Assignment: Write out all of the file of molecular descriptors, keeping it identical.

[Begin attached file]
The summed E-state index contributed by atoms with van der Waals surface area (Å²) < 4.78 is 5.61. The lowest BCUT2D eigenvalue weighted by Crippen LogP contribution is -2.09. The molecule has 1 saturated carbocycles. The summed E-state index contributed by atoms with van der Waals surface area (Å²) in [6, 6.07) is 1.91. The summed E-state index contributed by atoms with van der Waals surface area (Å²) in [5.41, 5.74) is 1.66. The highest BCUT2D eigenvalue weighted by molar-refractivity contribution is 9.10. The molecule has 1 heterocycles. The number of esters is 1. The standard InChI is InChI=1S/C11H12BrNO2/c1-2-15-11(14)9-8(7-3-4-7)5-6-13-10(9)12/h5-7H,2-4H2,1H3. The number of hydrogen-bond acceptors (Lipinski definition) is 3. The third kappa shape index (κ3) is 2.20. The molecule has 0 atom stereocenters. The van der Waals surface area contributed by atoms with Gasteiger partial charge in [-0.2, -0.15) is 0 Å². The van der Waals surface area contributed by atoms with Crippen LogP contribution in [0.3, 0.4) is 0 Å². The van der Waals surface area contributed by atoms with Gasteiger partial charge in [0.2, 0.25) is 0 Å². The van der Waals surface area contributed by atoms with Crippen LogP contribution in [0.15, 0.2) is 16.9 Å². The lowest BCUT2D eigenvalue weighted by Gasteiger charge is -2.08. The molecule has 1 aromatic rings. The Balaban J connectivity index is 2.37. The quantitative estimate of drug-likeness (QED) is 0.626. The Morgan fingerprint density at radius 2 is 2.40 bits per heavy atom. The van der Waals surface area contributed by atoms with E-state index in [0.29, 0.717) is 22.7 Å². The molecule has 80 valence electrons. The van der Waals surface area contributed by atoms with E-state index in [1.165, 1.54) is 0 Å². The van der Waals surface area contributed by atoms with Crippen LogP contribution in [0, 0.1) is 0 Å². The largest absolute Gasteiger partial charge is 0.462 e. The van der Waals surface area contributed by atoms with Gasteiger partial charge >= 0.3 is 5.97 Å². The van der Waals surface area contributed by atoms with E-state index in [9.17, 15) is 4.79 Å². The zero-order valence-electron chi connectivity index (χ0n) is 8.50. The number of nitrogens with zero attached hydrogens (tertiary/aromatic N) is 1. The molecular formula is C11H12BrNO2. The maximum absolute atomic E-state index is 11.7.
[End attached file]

The summed E-state index contributed by atoms with van der Waals surface area (Å²) < 4.78 is 5.61. The lowest BCUT2D eigenvalue weighted by Crippen LogP contribution is -2.09. The molecule has 1 saturated carbocycles. The summed E-state index contributed by atoms with van der Waals surface area (Å²) in [6, 6.07) is 1.91. The summed E-state index contributed by atoms with van der Waals surface area (Å²) in [5.41, 5.74) is 1.66. The highest BCUT2D eigenvalue weighted by molar-refractivity contribution is 9.10. The molecule has 1 heterocycles. The number of esters is 1. The standard InChI is InChI=1S/C11H12BrNO2/c1-2-15-11(14)9-8(7-3-4-7)5-6-13-10(9)12/h5-7H,2-4H2,1H3. The number of hydrogen-bond acceptors (Lipinski definition) is 3. The third kappa shape index (κ3) is 2.20. The molecule has 0 atom stereocenters. The van der Waals surface area contributed by atoms with Gasteiger partial charge in [-0.2, -0.15) is 0 Å². The van der Waals surface area contributed by atoms with Crippen LogP contribution in [0.3, 0.4) is 0 Å². The van der Waals surface area contributed by atoms with Gasteiger partial charge in [0.2, 0.25) is 0 Å². The van der Waals surface area contributed by atoms with Crippen LogP contribution in [0.15, 0.2) is 16.9 Å². The lowest BCUT2D eigenvalue weighted by Gasteiger charge is -2.08. The molecule has 1 aromatic rings. The Balaban J connectivity index is 2.37. The quantitative estimate of drug-likeness (QED) is 0.626. The Morgan fingerprint density at radius 2 is 2.40 bits per heavy atom. The van der Waals surface area contributed by atoms with E-state index in [0.29, 0.717) is 22.7 Å². The molecule has 80 valence electrons. The van der Waals surface area contributed by atoms with E-state index in [1.165, 1.54) is 0 Å². The van der Waals surface area contributed by atoms with Crippen LogP contribution in [0, 0.1) is 0 Å². The largest absolute Gasteiger partial charge is 0.462 e. The van der Waals surface area contributed by atoms with Gasteiger partial charge >= 0.3 is 5.97 Å². The van der Waals surface area contributed by atoms with E-state index in [9.17, 15) is 4.79 Å². The zero-order valence-electron chi connectivity index (χ0n) is 8.50. The number of nitrogens with zero attached hydrogens (tertiary/aromatic N) is 1. The molecular formula is C11H12BrNO2. The maximum absolute atomic E-state index is 11.7.